The Danny Woo Community Garden (a program of InterIm Community Development Association) has TWO summer work study positions that are currently open. Both positions will play an integral role in several construction projects in the garden that will allow students to get hands-on experience in project design, construction management, and volunteer management with an agency that has over 45 years of history in Chinatown/International District.
Download the attached position descriptions for all the information. To Apply: Please send a cover letter and resume with three references. Resume packets can be e-mailed to email@example.com. *Note: The deadline for applicants has been extended indefinitely until the positions are filled.
Mr. Pan's Story
Mr. Pan is one of my personal favorite gardeners (shh, don't tell the others). Perhaps it's his kind smile or the fact that his calm energy reminds me of my own gung gung (grandfather). Either way, Mr. Pan always has a second in between tending his two plots he's been growing on for 20 years to greet youth and visitors with a head nod and smile.
At 92 years old, Mr. Pan is one of our most senior gardeners. He's seen the garden grow and change since first setting down roots at the Danny Woo Community Garden in 1996. On a tour of his plots, Mr. Pan proudly points out the 20 varieties of fruits, vegetables, and flowers he nurtures during his daily visits to the garden. He's got everything from roses, lettuce, and even sweet potatoes growing within a 15 square foot space. Fortunately, Mr. Pan's long career as a Design Engineer in China taught him how to optimize his small growing space.
Unlike most of his fellow elder gardeners, Mr. Pan does not live in the neighborhood. But commuting to the garden and making time to be outside is his top priority. And he shows no sign of slowing down. Upon wrapping up our interview, Mr. Pan got straight to work, throwing around a 30 pound bag of chicken manure and moving agilely between his two plots.
Thank you for sharing your story, Mr. Pan!
This story was transcribed from an interview between the elder gardener and a staff member from the Danny Woo Community Garden. Verbal consent to share the above information was obtained before publishing the post.
Mr. Wu's Story
Mr. Wu has been gardening since 2014. He feels comfortable when he is planting. During his interview he said he likes the manager because she is very nice and friendly. Before his days as a gardener Mr. Wu was a teacher, which is where he first discovered gardening. After leading children's lessons in the garden he realized how amazing it was, so he started planting at his home in China.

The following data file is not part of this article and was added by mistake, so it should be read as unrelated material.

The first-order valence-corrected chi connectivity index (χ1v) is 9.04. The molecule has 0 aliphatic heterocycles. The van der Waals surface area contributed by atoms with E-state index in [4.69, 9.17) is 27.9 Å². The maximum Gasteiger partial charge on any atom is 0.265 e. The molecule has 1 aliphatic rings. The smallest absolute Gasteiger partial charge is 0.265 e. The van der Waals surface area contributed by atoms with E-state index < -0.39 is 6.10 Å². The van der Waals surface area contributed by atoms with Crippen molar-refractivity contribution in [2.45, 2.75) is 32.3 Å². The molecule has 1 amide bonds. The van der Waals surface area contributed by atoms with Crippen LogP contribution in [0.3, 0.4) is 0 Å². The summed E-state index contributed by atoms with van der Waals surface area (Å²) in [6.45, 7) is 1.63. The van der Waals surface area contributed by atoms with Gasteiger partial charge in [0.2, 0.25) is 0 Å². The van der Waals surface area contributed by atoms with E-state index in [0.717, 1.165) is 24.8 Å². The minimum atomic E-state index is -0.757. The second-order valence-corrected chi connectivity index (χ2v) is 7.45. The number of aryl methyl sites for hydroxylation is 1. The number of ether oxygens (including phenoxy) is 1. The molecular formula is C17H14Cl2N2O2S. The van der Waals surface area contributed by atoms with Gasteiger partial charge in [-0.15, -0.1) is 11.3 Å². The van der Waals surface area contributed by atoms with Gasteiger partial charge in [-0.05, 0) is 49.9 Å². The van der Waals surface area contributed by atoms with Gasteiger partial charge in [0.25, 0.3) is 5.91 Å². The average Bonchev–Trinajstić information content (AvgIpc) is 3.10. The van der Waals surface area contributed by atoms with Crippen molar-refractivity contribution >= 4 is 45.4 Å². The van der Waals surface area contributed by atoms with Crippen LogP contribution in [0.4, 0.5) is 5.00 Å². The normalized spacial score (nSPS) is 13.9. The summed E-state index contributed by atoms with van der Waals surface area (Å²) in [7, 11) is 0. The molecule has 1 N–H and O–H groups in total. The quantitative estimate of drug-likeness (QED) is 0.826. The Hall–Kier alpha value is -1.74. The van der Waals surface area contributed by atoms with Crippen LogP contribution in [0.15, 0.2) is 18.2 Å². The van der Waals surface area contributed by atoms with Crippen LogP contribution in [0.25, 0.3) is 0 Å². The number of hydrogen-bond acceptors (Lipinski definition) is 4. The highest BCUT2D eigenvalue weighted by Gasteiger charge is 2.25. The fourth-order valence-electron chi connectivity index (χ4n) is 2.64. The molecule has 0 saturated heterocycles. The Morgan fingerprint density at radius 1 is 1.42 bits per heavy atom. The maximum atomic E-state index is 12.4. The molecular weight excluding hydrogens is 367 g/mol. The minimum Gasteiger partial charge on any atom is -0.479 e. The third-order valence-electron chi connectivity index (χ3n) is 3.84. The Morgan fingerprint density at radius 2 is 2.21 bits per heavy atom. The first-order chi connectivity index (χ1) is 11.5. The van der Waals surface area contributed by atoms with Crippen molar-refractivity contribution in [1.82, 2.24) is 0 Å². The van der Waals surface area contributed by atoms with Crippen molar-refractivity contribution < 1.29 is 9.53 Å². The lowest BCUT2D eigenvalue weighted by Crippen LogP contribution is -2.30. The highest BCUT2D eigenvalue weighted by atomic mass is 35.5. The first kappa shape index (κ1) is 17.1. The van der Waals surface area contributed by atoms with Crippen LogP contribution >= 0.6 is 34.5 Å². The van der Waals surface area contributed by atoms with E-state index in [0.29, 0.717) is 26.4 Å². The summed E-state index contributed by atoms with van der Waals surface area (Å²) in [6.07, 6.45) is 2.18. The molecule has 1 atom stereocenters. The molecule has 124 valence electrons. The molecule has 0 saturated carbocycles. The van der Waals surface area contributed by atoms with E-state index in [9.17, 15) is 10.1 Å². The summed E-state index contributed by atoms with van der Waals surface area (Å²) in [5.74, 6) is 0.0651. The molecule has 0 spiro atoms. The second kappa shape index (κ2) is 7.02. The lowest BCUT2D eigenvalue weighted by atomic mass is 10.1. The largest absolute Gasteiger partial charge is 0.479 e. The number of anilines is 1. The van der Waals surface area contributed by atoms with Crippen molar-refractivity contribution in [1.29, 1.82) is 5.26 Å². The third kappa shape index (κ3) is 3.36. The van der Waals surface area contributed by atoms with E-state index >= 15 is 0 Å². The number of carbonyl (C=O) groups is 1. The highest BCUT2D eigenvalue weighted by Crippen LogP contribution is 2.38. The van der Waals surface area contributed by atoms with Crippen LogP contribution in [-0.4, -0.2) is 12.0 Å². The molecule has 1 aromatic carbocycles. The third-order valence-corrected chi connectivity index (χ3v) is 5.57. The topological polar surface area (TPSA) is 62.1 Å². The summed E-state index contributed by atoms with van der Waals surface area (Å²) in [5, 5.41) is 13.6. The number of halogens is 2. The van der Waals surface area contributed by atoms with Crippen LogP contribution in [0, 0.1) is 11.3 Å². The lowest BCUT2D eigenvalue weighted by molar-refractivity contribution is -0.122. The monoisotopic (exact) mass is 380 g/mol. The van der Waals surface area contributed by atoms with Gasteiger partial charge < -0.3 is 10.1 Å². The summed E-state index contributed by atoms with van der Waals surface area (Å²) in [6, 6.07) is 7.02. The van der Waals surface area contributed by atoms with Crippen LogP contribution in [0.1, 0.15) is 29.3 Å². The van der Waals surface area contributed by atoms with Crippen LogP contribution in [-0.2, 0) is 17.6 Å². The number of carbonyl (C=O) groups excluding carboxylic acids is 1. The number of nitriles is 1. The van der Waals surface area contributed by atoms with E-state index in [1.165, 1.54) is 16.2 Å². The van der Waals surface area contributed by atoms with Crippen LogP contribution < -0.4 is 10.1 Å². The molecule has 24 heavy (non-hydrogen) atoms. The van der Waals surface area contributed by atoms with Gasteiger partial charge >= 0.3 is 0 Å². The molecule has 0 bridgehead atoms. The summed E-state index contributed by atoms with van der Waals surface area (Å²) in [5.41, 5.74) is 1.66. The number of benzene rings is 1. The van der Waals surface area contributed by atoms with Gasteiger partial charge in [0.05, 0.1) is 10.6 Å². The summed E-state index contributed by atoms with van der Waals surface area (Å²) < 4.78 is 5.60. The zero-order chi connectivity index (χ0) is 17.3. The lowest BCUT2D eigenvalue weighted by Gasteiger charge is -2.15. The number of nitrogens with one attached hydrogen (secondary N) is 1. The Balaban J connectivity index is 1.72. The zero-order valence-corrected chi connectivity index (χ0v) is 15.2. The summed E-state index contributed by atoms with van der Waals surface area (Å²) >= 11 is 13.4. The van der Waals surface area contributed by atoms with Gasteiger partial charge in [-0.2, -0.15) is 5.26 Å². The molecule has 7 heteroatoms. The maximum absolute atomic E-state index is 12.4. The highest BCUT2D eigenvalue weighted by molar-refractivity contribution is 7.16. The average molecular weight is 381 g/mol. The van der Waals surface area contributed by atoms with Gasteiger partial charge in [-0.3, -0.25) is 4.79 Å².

This season he's planted beans, eggplants, chilies and greens. He likes to plant in the summer because the warm weather helps his plant. We often run in to Mr. Wu and his wife, a volunteer with a local Chinatown/International District social service agency, in the garden while they are watering, weeding, and tending to their plot.
Mr. Wu enjoys the sunshine. When he is in the garden and he treats the plants as his children. When he is watering them it reminds him that he is feeding his children. His favorite food is apple. He likes organic food because it makes his body healthy and he believes gardening is good for his body. He also appreciates that gardening helps him stay trim and physically active.
Thank you for sharing your story, Mr. Wu!
This week's story was authored by youth from ACRS's Job Readiness Program who have been working alongside our elder gardens all spring. Youth developed interview questions, conducted interviews with the elder gardeners, and translated their stories into English. This was a special project as part of the intergenerational programming in the garden.
The Danny Woo Community Garden is a 1.5 acre edible growing space located in the heart of Seattle's Chinatown/International District. The garden has been a place for elders to grow for over 40 years and is also home to a children's garden, chicken coop, and outdoor kitchen. Visit us at 620 S. Main St., Seattle, WA 98104.